Willie Dean of Ground Up Design Works planned the 252-square-foot home with skylights, windows and a glass door to draw in natural light. Environs built the contemporary-style structure on a concrete foundation.
The sleeping nook has a space-saving bed frame with storage drawers and a built-in armoire.
Total cost: $265,000 or $1,051 a square foot. “Building small doesn’t necessarily mean spending small,” said Leong.
Side-by-side ADUs: Cottage-home developer Oregon Homeworks built a house with a basement suite and a detached 800-square-foot ADU on two adjacent properties in North Portland’s Humboldt neighborhood.
Each ADU was designed by Matt Daby of M.O.Daby Design to be equipped with a renewable energy system that can offset all or most of its annual energy consumption. The net zero-ready dwellings have earned Earth Advantage platinum status.
Beyond the covered front entry of each of the two-story ADUs is a vaulted living room and a full-size kitchen.
Total cost: $290,000 for each ADU or $362 a square foot.
Home office and ADU: Adam and Shelley Zucker replaced an aging garage on their residential property in Southeast Portland’s Laurelhurst neighborhood with a new workshop and garage on the ground level and an ADU and home office on the second floor.
Jack Barns Architect designed the plan for the 692-square-foot structure on the oversized, deep lot.
Energy-saving features include extra insulation, double layers of sheetrock, electric heating and cooling units, and an on-demand hot water tank.
“The operable skylights in the vaulted ceiling and operable windows allow excellent air circulation and cooling for the ADU,” said Shelley Zucker.
Total cost: $266,000 or $384 a square foot.
Accessible, affordable home: A garage in Northeast Portland’s Concordia neighborhood was converted into a rentable, 576-square-foot apartment to benefit the homeowner and a tenant with disabilities.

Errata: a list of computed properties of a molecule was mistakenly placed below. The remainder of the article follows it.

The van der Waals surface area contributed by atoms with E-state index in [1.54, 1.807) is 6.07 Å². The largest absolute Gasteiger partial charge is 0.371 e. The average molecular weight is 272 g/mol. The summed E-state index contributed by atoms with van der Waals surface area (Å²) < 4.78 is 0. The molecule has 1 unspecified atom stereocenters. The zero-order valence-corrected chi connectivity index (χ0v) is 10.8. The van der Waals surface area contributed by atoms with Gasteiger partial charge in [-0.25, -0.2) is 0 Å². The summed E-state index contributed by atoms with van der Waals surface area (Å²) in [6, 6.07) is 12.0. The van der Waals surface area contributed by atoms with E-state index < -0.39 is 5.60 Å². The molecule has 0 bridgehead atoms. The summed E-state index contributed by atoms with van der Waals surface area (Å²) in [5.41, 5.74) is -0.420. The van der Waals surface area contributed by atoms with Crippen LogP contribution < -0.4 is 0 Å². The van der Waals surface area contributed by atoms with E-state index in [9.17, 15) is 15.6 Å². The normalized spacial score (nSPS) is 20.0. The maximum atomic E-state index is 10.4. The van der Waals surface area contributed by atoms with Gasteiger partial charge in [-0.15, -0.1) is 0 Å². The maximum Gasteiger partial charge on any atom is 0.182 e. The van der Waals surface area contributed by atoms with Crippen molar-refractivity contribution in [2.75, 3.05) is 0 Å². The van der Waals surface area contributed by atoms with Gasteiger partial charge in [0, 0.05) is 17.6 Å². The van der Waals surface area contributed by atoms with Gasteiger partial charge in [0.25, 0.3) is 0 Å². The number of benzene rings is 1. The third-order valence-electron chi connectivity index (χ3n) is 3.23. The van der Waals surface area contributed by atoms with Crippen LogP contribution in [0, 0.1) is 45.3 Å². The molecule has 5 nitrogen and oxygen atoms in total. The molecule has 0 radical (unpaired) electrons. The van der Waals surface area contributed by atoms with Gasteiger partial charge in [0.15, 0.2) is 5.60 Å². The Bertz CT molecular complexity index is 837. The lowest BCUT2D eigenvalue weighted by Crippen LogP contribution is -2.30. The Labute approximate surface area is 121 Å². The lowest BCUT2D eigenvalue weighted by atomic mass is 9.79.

The project was supported by Community Vision, a Portland-area nonprofit that provides individualized housing, employment and home ownership services to Oregonians with disabilities, according to executive director Jennifer Knapp and founder Joe Wykowski.
Mitchell Snyder Architecture designed the plans, and Andrew Morphis of Roost Homes was the general contractor. The unit can become fully accessibility with universal design features for a resident with mobility challenges when needed.
Total cost: $210,000 or $364 a square foot.
Cottage cluster: Benn Kovco built a freestanding ADU and created two private living quarters in the main house on his property in Northeast Portland’s Cully neighborhood.
The cost for the 490 square feet of added living space was $165,000 or $336 a square foot.
Kovco can register his development project as a cottage cluster after House Bill 2001′s new code takes effect on July 1, 2022.
Find out if your lot can have more units with this map.
Basement and garage conversions: Thomas Hudson has two spare homes on his property in Northeast Portland’s King neighborhood. He converted the garage into an apartment and is under construction to make the basement in his house a self-contained apartment with an exterior door.
For the 610-square-foot basement apartment, Hudson received design help from Willie Dean of Ground Up Design Works and Das Chapin, who specializes in ADU design, planning, permit support and construction consultation.
Hudson had four large windows cut out of the basement’s concrete walls to draw in natural light. Eco features include a water-saving, dual flush toilet, low-VOC finishes and extra insulation.
Total cost for the basement apartment, including $50,000 worth of Hudson’s work: $140,000 or $229 a square foot.